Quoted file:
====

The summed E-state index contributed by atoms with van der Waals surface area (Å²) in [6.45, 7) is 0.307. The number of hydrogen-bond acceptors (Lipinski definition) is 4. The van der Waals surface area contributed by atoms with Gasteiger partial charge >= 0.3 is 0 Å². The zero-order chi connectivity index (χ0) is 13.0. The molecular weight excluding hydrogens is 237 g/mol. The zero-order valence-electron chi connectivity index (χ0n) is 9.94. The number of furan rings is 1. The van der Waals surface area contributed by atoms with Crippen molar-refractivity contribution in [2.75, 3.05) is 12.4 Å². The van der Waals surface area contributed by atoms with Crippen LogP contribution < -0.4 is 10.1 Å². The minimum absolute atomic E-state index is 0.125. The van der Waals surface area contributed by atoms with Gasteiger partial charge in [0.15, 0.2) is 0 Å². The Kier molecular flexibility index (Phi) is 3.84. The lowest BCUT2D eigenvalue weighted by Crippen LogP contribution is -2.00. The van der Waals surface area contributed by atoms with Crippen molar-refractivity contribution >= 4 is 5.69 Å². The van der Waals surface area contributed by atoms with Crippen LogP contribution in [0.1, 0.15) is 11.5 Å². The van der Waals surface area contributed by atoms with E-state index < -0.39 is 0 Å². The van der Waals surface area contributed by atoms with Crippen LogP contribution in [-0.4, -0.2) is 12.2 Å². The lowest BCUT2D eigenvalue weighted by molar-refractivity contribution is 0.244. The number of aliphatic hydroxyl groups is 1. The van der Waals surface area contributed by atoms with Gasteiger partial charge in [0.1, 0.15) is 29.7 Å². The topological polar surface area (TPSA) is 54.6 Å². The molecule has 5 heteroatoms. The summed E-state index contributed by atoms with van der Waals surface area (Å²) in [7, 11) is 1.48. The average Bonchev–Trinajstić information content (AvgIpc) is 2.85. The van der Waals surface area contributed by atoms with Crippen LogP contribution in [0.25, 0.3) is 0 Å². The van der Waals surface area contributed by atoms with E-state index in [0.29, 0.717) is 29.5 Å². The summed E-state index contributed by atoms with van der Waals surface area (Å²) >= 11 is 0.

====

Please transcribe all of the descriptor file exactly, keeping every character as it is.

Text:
The summed E-state index contributed by atoms with van der Waals surface area (Å²) in [6.45, 7) is 0.307. The number of hydrogen-bond acceptors (Lipinski definition) is 4. The van der Waals surface area contributed by atoms with Gasteiger partial charge >= 0.3 is 0 Å². The zero-order chi connectivity index (χ0) is 13.0. The molecular weight excluding hydrogens is 237 g/mol. The zero-order valence-electron chi connectivity index (χ0n) is 9.94. The number of furan rings is 1. The van der Waals surface area contributed by atoms with Crippen molar-refractivity contribution in [2.75, 3.05) is 12.4 Å². The van der Waals surface area contributed by atoms with Crippen LogP contribution < -0.4 is 10.1 Å². The minimum absolute atomic E-state index is 0.125. The van der Waals surface area contributed by atoms with Gasteiger partial charge in [0.15, 0.2) is 0 Å². The Kier molecular flexibility index (Phi) is 3.84. The lowest BCUT2D eigenvalue weighted by Crippen LogP contribution is -2.00. The van der Waals surface area contributed by atoms with Crippen molar-refractivity contribution >= 4 is 5.69 Å². The van der Waals surface area contributed by atoms with Crippen LogP contribution in [0.1, 0.15) is 11.5 Å². The van der Waals surface area contributed by atoms with E-state index < -0.39 is 0 Å². The van der Waals surface area contributed by atoms with Crippen LogP contribution in [-0.4, -0.2) is 12.2 Å². The lowest BCUT2D eigenvalue weighted by molar-refractivity contribution is 0.244. The number of aliphatic hydroxyl groups is 1. The van der Waals surface area contributed by atoms with Gasteiger partial charge in [0.1, 0.15) is 29.7 Å². The topological polar surface area (TPSA) is 54.6 Å². The molecule has 5 heteroatoms. The summed E-state index contributed by atoms with van der Waals surface area (Å²) in [7, 11) is 1.48. The average Bonchev–Trinajstić information content (AvgIpc) is 2.85. The van der Waals surface area contributed by atoms with Crippen LogP contribution in [0.25, 0.3) is 0 Å². The van der Waals surface area contributed by atoms with E-state index in [0.29, 0.717) is 29.5 Å². The summed E-state index contributed by atoms with van der Waals surface area (Å²) >= 11 is 0.